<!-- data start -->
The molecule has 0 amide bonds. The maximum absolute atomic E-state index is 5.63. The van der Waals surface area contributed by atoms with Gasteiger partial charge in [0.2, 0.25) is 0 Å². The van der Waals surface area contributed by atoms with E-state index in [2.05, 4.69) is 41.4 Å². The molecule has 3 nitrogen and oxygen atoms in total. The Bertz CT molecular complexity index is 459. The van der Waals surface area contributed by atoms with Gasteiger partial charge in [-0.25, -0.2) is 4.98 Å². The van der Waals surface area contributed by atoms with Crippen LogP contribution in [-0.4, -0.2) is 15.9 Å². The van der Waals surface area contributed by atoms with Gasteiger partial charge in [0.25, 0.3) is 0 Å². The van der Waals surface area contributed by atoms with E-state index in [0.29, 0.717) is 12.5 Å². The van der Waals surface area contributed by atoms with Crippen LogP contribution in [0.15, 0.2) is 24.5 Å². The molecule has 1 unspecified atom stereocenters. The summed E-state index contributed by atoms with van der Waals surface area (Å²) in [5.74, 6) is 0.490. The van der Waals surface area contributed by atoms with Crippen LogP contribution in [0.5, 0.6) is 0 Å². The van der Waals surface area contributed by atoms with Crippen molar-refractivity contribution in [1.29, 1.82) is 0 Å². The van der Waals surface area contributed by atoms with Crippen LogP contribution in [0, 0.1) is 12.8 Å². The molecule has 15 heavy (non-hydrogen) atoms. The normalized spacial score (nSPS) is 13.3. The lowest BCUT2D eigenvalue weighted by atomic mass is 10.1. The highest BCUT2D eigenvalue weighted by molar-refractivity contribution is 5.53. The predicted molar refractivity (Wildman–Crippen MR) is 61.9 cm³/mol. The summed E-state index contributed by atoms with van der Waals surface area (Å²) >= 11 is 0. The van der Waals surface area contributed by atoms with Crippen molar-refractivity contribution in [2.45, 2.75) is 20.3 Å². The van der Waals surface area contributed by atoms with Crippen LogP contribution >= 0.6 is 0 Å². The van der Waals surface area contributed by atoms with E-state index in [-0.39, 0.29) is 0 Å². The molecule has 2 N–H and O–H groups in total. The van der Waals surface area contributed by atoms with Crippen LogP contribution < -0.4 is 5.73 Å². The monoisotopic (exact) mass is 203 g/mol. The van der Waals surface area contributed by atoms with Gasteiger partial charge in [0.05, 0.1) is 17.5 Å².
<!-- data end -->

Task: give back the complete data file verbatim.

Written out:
The molecule has 0 amide bonds. The maximum absolute atomic E-state index is 5.63. The van der Waals surface area contributed by atoms with Gasteiger partial charge in [0.2, 0.25) is 0 Å². The van der Waals surface area contributed by atoms with E-state index in [2.05, 4.69) is 41.4 Å². The molecule has 3 nitrogen and oxygen atoms in total. The Bertz CT molecular complexity index is 459. The van der Waals surface area contributed by atoms with Gasteiger partial charge in [-0.25, -0.2) is 4.98 Å². The van der Waals surface area contributed by atoms with Crippen LogP contribution in [-0.4, -0.2) is 15.9 Å². The van der Waals surface area contributed by atoms with Gasteiger partial charge in [0.25, 0.3) is 0 Å². The van der Waals surface area contributed by atoms with E-state index in [0.29, 0.717) is 12.5 Å². The van der Waals surface area contributed by atoms with Crippen LogP contribution in [0.15, 0.2) is 24.5 Å². The molecule has 1 unspecified atom stereocenters. The summed E-state index contributed by atoms with van der Waals surface area (Å²) in [5.74, 6) is 0.490. The van der Waals surface area contributed by atoms with Crippen LogP contribution in [0.5, 0.6) is 0 Å². The van der Waals surface area contributed by atoms with Crippen molar-refractivity contribution in [1.29, 1.82) is 0 Å². The van der Waals surface area contributed by atoms with Crippen LogP contribution in [0, 0.1) is 12.8 Å². The molecule has 15 heavy (non-hydrogen) atoms. The normalized spacial score (nSPS) is 13.3. The lowest BCUT2D eigenvalue weighted by atomic mass is 10.1. The highest BCUT2D eigenvalue weighted by molar-refractivity contribution is 5.53. The predicted molar refractivity (Wildman–Crippen MR) is 61.9 cm³/mol. The summed E-state index contributed by atoms with van der Waals surface area (Å²) >= 11 is 0. The van der Waals surface area contributed by atoms with Crippen molar-refractivity contribution in [2.45, 2.75) is 20.3 Å². The van der Waals surface area contributed by atoms with Crippen LogP contribution >= 0.6 is 0 Å². The van der Waals surface area contributed by atoms with E-state index in [-0.39, 0.29) is 0 Å². The molecule has 2 N–H and O–H groups in total. The van der Waals surface area contributed by atoms with Crippen LogP contribution < -0.4 is 5.73 Å². The monoisotopic (exact) mass is 203 g/mol. The van der Waals surface area contributed by atoms with Gasteiger partial charge in [0.05, 0.1) is 17.5 Å².